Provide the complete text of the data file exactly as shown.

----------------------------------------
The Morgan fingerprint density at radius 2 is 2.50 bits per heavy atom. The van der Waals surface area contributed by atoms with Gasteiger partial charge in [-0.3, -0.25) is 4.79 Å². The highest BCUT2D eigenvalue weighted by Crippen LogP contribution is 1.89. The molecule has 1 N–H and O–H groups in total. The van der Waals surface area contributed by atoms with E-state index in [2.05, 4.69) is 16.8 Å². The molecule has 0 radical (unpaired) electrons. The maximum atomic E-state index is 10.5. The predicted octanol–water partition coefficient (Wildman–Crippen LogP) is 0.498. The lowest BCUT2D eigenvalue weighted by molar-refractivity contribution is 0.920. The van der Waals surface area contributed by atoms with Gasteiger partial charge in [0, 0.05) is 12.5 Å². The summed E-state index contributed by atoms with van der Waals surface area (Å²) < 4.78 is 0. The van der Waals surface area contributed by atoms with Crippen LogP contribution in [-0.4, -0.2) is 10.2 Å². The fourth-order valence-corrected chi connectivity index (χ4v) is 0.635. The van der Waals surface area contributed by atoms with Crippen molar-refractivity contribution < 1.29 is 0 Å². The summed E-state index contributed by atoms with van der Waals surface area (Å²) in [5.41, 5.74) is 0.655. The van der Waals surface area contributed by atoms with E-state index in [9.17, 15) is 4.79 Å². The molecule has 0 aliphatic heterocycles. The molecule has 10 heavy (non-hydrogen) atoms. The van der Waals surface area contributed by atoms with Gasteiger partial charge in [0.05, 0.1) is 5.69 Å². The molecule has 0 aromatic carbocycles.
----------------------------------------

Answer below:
The Morgan fingerprint density at radius 2 is 2.50 bits per heavy atom. The van der Waals surface area contributed by atoms with Gasteiger partial charge in [-0.3, -0.25) is 4.79 Å². The highest BCUT2D eigenvalue weighted by Crippen LogP contribution is 1.89. The molecule has 1 N–H and O–H groups in total. The van der Waals surface area contributed by atoms with E-state index in [2.05, 4.69) is 16.8 Å². The molecule has 0 radical (unpaired) electrons. The maximum atomic E-state index is 10.5. The predicted octanol–water partition coefficient (Wildman–Crippen LogP) is 0.498. The lowest BCUT2D eigenvalue weighted by molar-refractivity contribution is 0.920. The van der Waals surface area contributed by atoms with Gasteiger partial charge in [0, 0.05) is 12.5 Å². The summed E-state index contributed by atoms with van der Waals surface area (Å²) < 4.78 is 0. The van der Waals surface area contributed by atoms with Crippen LogP contribution in [-0.4, -0.2) is 10.2 Å². The fourth-order valence-corrected chi connectivity index (χ4v) is 0.635. The van der Waals surface area contributed by atoms with Crippen molar-refractivity contribution < 1.29 is 0 Å². The summed E-state index contributed by atoms with van der Waals surface area (Å²) in [5.41, 5.74) is 0.655. The van der Waals surface area contributed by atoms with E-state index in [9.17, 15) is 4.79 Å². The molecule has 0 aliphatic heterocycles. The molecule has 10 heavy (non-hydrogen) atoms. The van der Waals surface area contributed by atoms with Gasteiger partial charge in [0.05, 0.1) is 5.69 Å². The molecule has 0 aromatic carbocycles.